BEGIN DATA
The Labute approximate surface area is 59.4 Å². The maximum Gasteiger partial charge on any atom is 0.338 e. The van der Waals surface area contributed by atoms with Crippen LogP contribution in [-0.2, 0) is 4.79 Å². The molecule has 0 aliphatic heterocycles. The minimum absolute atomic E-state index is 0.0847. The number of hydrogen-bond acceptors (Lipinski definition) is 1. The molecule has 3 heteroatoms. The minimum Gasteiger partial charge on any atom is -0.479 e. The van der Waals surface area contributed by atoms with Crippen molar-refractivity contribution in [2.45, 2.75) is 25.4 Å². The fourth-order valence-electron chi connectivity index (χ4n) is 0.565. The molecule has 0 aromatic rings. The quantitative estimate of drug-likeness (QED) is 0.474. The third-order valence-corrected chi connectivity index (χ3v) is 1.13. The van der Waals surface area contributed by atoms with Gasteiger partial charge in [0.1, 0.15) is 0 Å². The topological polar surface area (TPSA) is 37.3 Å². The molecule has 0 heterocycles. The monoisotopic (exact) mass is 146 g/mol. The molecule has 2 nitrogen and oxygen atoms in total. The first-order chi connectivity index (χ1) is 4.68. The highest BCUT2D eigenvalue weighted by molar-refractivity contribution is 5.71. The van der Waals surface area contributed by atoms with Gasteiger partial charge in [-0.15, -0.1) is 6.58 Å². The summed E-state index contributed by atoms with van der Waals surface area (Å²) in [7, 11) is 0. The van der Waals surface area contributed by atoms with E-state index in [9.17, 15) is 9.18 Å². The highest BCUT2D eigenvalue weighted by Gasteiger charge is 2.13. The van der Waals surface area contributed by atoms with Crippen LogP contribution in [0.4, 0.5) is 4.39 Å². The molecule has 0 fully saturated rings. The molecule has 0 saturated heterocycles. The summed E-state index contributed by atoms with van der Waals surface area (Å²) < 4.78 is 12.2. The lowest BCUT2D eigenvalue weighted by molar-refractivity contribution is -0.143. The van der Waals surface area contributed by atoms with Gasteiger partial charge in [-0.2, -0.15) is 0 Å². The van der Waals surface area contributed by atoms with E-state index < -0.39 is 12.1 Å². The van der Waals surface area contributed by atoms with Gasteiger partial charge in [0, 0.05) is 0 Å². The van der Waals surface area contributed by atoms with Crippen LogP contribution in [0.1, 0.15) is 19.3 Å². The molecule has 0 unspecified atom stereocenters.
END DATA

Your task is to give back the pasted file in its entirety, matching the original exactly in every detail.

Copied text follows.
The Labute approximate surface area is 59.4 Å². The maximum Gasteiger partial charge on any atom is 0.338 e. The van der Waals surface area contributed by atoms with Crippen LogP contribution in [-0.2, 0) is 4.79 Å². The molecule has 0 aliphatic heterocycles. The minimum absolute atomic E-state index is 0.0847. The number of hydrogen-bond acceptors (Lipinski definition) is 1. The molecule has 3 heteroatoms. The minimum Gasteiger partial charge on any atom is -0.479 e. The van der Waals surface area contributed by atoms with Crippen molar-refractivity contribution in [2.45, 2.75) is 25.4 Å². The fourth-order valence-electron chi connectivity index (χ4n) is 0.565. The molecule has 0 aromatic rings. The quantitative estimate of drug-likeness (QED) is 0.474. The third-order valence-corrected chi connectivity index (χ3v) is 1.13. The van der Waals surface area contributed by atoms with Gasteiger partial charge in [0.1, 0.15) is 0 Å². The topological polar surface area (TPSA) is 37.3 Å². The molecule has 0 heterocycles. The monoisotopic (exact) mass is 146 g/mol. The molecule has 2 nitrogen and oxygen atoms in total. The first-order chi connectivity index (χ1) is 4.68. The highest BCUT2D eigenvalue weighted by molar-refractivity contribution is 5.71. The van der Waals surface area contributed by atoms with Gasteiger partial charge in [-0.15, -0.1) is 6.58 Å². The summed E-state index contributed by atoms with van der Waals surface area (Å²) in [7, 11) is 0. The van der Waals surface area contributed by atoms with E-state index in [9.17, 15) is 9.18 Å². The highest BCUT2D eigenvalue weighted by Gasteiger charge is 2.13. The van der Waals surface area contributed by atoms with Crippen LogP contribution in [0.4, 0.5) is 4.39 Å². The molecule has 0 fully saturated rings. The molecule has 0 saturated heterocycles. The summed E-state index contributed by atoms with van der Waals surface area (Å²) < 4.78 is 12.2. The lowest BCUT2D eigenvalue weighted by molar-refractivity contribution is -0.143. The van der Waals surface area contributed by atoms with Gasteiger partial charge in [-0.2, -0.15) is 0 Å². The van der Waals surface area contributed by atoms with E-state index < -0.39 is 12.1 Å². The van der Waals surface area contributed by atoms with Gasteiger partial charge in [0, 0.05) is 0 Å². The van der Waals surface area contributed by atoms with Crippen LogP contribution in [0.1, 0.15) is 19.3 Å². The molecule has 0 unspecified atom stereocenters.